Earlier today, a group of activists and community leaders in Madison reaffirmed their opposition to the United States Air Force’s proposal to bring F-35 fighter jets to the city.
Last week, the Air Force released its final environmental impact study on how stationing the F-35s at Truax Field located north of Madison would affect the city.
State Representative Chris Taylor says that the final EIS confirms some of the community leaders’ most pressing concerns.
According to the EIS, over 2,200 individuals would be exposed to a noise contour of 65 decibels, or roughly the equivalent of a vacuum cleaner three feet away.
That contour, which is incompatible with residential use, is the average of sound levels from the dead of night to peak noise levels during the day.
“What that really means is you’re not going to want to live in these zones,” Taylor says.
“Who wants to live in a place where you can’t open your window or your door, or your kids can’t play outside? Is that the community, is that the neighborhood people want to live in? If people are able to obtain federal help in doing some [sound] mitigation, what we know is, first of all, it’s a big if. A lot of people aren’t going to be eligible, and it’s going to take years, if not decades [to get that mitigation].”
Representative Taylor also says the EIS shows that the negative impacts to Madison are the most harmful among any of the five locations being considered for the F-35s.
Tehmina Islam is an east-side resident and business owner whose home doesn’t qualify for sound mitigation because previous homeowners signed an agreement with the Dane County Regional Airport giving it rights to the airspace above the home for the duration of its life.
Islam says opposing the F-35s isn’t unpatriotic.
“This issue isn’t about supporting our troops,” she says.
“My parents are immigrants to this country, and I don’t ever take my rights for granted. But what good does it do to protect our freedoms if we cannot drink the water in our communities? What good does it do when our children cannot hear or learn? This issue isn’t about the neighbors on the northeast side or who are on the flight path. Do you drink water? Then it’s your issue, too.”
In a blog post earlier today, Mayor Satya Rhodes-Conway said that the City received a letter from the state Department of Military Affairs responding to the community’s concerns.
But, Alder Rebecca Kemble, who lives two miles west of Truax, says that neither that letter nor the final EIS provide any information not included in the draft EIS.
“Additionally, the Secretary of the Air Force will be making their decisions based on the information in the EIS, not based on information contained in a letter from the Department of Military Affairs,” Kemble says.
The Mayor’s post also disputes claims that F-35s are four times as loud as F-16s, but Kemble says the information provided by the Air Force suggesting this only looks at takeoff operations and does not take into consideration the use of afterburner.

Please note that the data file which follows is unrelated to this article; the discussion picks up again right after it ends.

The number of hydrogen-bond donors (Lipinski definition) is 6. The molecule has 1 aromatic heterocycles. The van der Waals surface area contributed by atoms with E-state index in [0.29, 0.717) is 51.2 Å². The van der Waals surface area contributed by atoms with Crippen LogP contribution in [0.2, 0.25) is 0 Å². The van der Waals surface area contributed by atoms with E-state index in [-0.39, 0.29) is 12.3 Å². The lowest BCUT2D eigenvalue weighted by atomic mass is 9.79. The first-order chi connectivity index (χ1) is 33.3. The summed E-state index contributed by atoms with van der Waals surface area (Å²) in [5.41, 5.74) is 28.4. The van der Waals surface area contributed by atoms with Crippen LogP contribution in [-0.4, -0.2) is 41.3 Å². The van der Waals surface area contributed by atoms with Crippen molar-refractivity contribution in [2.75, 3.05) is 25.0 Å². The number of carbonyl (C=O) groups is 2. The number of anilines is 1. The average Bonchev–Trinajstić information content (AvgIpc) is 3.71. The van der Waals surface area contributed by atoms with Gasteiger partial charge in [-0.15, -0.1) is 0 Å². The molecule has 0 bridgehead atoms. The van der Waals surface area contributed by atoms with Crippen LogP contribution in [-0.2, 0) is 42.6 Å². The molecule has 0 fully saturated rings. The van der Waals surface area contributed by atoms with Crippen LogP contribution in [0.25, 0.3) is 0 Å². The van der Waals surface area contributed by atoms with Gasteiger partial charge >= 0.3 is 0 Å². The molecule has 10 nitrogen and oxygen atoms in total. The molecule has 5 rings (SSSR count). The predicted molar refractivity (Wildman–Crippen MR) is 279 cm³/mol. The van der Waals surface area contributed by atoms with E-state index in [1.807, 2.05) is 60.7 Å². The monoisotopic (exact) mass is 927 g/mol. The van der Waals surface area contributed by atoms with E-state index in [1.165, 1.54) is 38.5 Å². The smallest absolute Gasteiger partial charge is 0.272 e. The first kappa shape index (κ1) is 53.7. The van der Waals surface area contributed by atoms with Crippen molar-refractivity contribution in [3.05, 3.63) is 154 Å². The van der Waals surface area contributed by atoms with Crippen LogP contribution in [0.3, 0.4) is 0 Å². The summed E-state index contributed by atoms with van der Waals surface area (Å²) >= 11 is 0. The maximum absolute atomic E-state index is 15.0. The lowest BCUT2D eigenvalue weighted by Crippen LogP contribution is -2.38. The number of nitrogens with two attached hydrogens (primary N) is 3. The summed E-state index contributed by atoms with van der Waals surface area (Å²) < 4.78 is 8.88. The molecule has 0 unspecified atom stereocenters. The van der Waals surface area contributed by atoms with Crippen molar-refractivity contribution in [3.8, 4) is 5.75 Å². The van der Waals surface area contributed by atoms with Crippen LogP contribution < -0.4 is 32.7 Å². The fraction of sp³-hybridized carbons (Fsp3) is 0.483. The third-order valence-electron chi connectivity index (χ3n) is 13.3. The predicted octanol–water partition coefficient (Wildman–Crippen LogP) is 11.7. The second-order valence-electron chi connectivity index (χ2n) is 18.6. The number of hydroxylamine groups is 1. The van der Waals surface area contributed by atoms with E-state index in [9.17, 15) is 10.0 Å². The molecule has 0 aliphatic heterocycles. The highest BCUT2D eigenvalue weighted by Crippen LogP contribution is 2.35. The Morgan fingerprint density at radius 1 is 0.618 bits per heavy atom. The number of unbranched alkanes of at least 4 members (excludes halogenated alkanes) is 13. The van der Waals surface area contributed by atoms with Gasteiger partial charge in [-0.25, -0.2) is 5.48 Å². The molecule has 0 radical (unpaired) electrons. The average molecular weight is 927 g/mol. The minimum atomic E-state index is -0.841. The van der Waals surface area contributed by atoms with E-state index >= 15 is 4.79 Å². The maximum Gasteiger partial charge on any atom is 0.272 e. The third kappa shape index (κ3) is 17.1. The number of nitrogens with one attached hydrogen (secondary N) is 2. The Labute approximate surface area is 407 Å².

Proponents of the beddown mission, such as Chris Arenz, Executive Director of the Badger Air Community Council, say that if the F-35s don’t come to Truax, the base — and the jobs its supports — will go away.
They say the 115th Fighter Wing provides annual savings of $10 million in fire crash and rescue services to the Dane County Regional Airport, but Brent McHenry, a spokesperson for the airport, says the County has a different calculation.
“We have calculated just the salary impact, so to hire and pay the firefighting staff that would be required, at about $3 million annually,” McHenry says.
“Numbers that are not included in that are, of course, facilities that would need to be built, equipment that would need to be purchased, training, ongoing supplies that are required for operating a crash and rescue, so that number’s not been calculated.”
According to Kemble, who was among several elected officials who met with Assistant Secretary of the Air Force John Henderson last November, the base doesn’t need the F-35s to continue its mission.
“The base is not going to close. The Air Force has said that its strategic mission is too important, and there are a number of other planes that can be flown out of Truax,” Kemble says.
According to the EIS, under a “No Action Alternative” where no F-35 would be based at Truax, there would be no significant socioeconomic impact to the 115th Fighter Wing.
If the F-35s do come to Madison, Jesse Pycha-Holst, a realtor with Solidarity Realty, says the purported economic benefits could be less than what is claimed.
“Proponents claim of benefits come from a UW Extension study funded by Scott Walker’s WEDC that indicates Truax receives $93 million in federal tax dollars, but places no guarantees this money will stay in Dane County, and admittedly says nothing of negative economic impacts or opportunity costs of other missions or land uses,” Pycha-Holst says.
In an email to WORT, Pycha-Holst also says that because the F35s require more maintenance than the F-16s and can only fly every third day, there’s a chance that stationing F-35s at Truax could result in a loss of base personnel.
The final environmental impact statement for F-35s is scheduled to be published in the Federal Register tomorrow.
This Saturday, beginning at noon, Safe Skies Clean Air Wisconsin will be marching from the intersection of Wright and Anderson Streets to Truax to peacefully demonstrate opposition to the proposed beddown mission.
Chali Pittman contributed audio to this story.